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Backpack Buying Guide

When shopping for a pack, there are four major things to consider: type, fit, capacity, and features. In this guide, gear editor Kristin Hostetter shows you how to pick the right one for you.
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Backpacks fall into three basic categories:

  • Daypacks
  • Internal frame packs
  • External frame packs

These packs are used for single-day hikes, climbs, runs or bike rides. In general, daypacks are soft-backed or frameless. Daypacks are lightweight and intended for light loads (10 to 15 pounds). Good daypacks have hipbelts to prevent the load from thumping on your back with each stride.

Internal Frame Packs
These packs are used for bigger, heavier loads (15 pounds and up). Frames–either aluminum stays, plastic framesheets, curved Delrin rods, or combinations of those things–are located within the packbag (as opposed to external frames; see below), and when properly fit, they hug the contours of your back, thereby cinching the load in close to your spine.

The main job of the frame is to facilitate weight transfer to the hip area, which is where we humans are most capable of bearing it. So a good, supportive hipbelt is also critical.

Because internal frames are generally narrower and closer fitting (than externals), they’re the best choice for any sort of dynamic activities like climbing, skiing, or bushwhacking, where you need good arm clearance and a tight center of balance. If you typically hike in hot weather, look for an internal with a "trampoline style" back, which means that breathable mesh is suspended across the frame to allow air circulation without any major loss of stability.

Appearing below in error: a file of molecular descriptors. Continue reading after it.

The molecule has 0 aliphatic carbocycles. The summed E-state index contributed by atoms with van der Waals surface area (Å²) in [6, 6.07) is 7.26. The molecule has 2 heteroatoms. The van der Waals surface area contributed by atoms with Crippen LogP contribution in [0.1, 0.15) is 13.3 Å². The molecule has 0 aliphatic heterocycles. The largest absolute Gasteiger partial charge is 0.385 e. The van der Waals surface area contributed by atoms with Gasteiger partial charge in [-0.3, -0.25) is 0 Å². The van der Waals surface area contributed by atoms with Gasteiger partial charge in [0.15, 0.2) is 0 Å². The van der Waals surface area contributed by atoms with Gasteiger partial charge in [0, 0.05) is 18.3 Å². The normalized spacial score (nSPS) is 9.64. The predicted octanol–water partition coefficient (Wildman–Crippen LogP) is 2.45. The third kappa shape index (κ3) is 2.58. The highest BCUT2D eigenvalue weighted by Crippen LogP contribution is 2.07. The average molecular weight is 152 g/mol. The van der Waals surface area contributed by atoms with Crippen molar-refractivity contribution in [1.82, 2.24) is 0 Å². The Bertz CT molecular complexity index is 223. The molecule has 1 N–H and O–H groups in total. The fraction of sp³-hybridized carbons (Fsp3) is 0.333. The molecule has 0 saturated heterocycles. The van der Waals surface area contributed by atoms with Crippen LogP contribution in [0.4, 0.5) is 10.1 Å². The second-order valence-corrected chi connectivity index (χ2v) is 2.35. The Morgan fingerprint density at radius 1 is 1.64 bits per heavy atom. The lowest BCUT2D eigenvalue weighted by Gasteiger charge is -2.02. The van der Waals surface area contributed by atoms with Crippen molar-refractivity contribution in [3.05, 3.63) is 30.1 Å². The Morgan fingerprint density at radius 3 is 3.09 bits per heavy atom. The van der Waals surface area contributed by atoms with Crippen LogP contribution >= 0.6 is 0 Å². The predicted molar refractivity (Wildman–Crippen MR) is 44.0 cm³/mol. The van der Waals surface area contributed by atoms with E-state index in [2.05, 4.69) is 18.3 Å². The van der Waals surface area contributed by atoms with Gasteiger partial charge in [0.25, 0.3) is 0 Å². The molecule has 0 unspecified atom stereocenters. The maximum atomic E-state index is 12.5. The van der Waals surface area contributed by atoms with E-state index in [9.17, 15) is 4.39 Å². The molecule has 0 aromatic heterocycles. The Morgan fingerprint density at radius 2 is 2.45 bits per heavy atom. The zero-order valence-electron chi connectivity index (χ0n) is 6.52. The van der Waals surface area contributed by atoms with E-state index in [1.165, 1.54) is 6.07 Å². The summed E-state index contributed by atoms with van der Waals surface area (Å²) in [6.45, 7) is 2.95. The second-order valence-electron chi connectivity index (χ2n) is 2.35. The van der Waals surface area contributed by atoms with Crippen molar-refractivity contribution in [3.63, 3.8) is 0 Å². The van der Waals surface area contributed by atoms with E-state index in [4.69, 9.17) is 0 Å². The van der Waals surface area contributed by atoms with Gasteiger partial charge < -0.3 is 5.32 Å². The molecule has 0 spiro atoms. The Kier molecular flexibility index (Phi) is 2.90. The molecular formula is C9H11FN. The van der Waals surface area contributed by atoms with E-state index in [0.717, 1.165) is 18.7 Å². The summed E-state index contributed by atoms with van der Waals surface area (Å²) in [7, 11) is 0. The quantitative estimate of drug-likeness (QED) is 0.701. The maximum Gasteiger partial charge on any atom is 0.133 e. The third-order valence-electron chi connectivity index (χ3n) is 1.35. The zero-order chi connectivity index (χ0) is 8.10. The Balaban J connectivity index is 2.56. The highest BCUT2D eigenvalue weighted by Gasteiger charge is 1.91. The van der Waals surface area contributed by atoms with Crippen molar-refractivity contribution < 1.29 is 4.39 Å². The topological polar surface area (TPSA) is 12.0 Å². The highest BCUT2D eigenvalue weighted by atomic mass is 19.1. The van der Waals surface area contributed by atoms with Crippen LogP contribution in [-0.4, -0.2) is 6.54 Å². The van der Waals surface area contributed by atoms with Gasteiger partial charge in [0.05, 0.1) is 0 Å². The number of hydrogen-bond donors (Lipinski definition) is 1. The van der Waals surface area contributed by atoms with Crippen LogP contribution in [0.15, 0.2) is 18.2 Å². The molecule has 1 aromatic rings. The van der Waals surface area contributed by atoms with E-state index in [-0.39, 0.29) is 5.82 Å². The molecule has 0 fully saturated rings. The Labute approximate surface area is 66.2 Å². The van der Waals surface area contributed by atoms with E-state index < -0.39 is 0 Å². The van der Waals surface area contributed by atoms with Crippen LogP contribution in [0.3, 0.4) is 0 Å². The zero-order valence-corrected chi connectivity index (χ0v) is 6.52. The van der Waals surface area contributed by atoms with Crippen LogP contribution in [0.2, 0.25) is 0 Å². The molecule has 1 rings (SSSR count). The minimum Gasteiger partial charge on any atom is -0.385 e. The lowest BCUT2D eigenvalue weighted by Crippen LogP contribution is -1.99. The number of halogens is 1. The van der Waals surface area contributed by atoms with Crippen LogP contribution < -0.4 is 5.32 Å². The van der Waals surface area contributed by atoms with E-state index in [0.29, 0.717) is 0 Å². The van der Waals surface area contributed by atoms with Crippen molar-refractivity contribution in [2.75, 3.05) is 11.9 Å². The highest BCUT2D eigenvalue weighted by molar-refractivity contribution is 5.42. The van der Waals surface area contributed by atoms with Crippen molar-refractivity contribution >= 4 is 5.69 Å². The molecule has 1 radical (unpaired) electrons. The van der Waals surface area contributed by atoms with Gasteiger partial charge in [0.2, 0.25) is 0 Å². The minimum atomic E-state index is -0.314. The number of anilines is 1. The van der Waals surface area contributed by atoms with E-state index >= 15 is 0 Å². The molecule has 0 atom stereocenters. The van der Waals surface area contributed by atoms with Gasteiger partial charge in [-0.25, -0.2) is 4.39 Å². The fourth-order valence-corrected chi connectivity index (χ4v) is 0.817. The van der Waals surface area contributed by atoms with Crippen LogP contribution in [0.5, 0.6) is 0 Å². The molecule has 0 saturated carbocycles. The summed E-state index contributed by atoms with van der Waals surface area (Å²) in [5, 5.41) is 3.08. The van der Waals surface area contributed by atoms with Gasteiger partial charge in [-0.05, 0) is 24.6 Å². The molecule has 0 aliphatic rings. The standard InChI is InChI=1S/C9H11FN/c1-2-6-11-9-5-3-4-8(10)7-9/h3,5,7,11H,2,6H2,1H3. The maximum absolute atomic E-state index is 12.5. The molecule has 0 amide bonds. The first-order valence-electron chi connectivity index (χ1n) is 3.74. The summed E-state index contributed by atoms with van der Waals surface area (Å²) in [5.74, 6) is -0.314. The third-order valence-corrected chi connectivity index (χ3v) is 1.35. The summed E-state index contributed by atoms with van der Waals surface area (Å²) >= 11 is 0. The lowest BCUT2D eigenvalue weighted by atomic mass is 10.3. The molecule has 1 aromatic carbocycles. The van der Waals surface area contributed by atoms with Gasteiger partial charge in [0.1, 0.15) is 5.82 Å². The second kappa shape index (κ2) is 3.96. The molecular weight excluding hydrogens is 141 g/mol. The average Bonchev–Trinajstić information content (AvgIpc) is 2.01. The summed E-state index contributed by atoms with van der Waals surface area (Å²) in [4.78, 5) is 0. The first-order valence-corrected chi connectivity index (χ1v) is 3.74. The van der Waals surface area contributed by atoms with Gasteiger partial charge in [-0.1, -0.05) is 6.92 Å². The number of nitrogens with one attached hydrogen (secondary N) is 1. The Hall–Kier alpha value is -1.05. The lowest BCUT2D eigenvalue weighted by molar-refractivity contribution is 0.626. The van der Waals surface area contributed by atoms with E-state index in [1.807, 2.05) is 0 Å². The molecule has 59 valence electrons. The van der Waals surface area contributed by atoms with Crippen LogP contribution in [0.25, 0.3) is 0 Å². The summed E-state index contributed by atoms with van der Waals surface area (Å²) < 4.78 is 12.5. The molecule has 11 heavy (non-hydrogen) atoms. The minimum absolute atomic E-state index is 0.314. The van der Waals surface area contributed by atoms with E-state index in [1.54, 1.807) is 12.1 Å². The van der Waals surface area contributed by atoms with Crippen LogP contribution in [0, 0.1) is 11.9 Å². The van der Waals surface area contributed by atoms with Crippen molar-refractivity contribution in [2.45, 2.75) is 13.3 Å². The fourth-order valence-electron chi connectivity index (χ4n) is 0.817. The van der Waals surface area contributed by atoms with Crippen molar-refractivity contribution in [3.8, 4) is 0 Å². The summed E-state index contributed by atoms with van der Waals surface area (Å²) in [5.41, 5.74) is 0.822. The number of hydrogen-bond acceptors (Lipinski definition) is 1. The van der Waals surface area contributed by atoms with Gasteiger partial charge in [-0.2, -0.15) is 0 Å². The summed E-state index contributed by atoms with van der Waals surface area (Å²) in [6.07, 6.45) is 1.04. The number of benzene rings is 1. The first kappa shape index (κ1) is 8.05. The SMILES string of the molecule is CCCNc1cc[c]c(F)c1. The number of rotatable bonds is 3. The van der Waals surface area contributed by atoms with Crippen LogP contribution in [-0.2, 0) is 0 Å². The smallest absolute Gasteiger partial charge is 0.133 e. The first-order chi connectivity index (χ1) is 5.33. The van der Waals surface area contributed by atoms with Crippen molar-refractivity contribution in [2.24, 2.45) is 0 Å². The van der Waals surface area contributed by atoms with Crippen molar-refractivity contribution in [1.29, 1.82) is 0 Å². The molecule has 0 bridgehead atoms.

Proper loading of an internal frame pack is key, not only in order to keep the weight well balanced and stable, but also to keep you well organized.

Backpacker Tip: Loading an Internal Frame Backpack

  • Pop your sleeping bag (packed in a waterproof stuffsack or sturdy garbage bag) crosswise in the bottom of the pack. You won’t need it until the end of the day and it provides a nice, stable base for your pack.
  • Next, load heavy items like your food bag, tent (poles can be removed and strapped to the side of the pack), and your copy of War and Peace. Keeping heavy objects low and close to spine will help you maintain the best balance on the trail.
  • Stuff your puffy jacket and raingear down the sides of the pack, taking up the space left by the bulkier items. (Keep the rest of your clothes in a small stuffsack, and load that in next.)
  • Use the top lid and other external pockets to stash items that you’ll use during the day: snacks, maps, sunscreen, headlamp, and water treatment.
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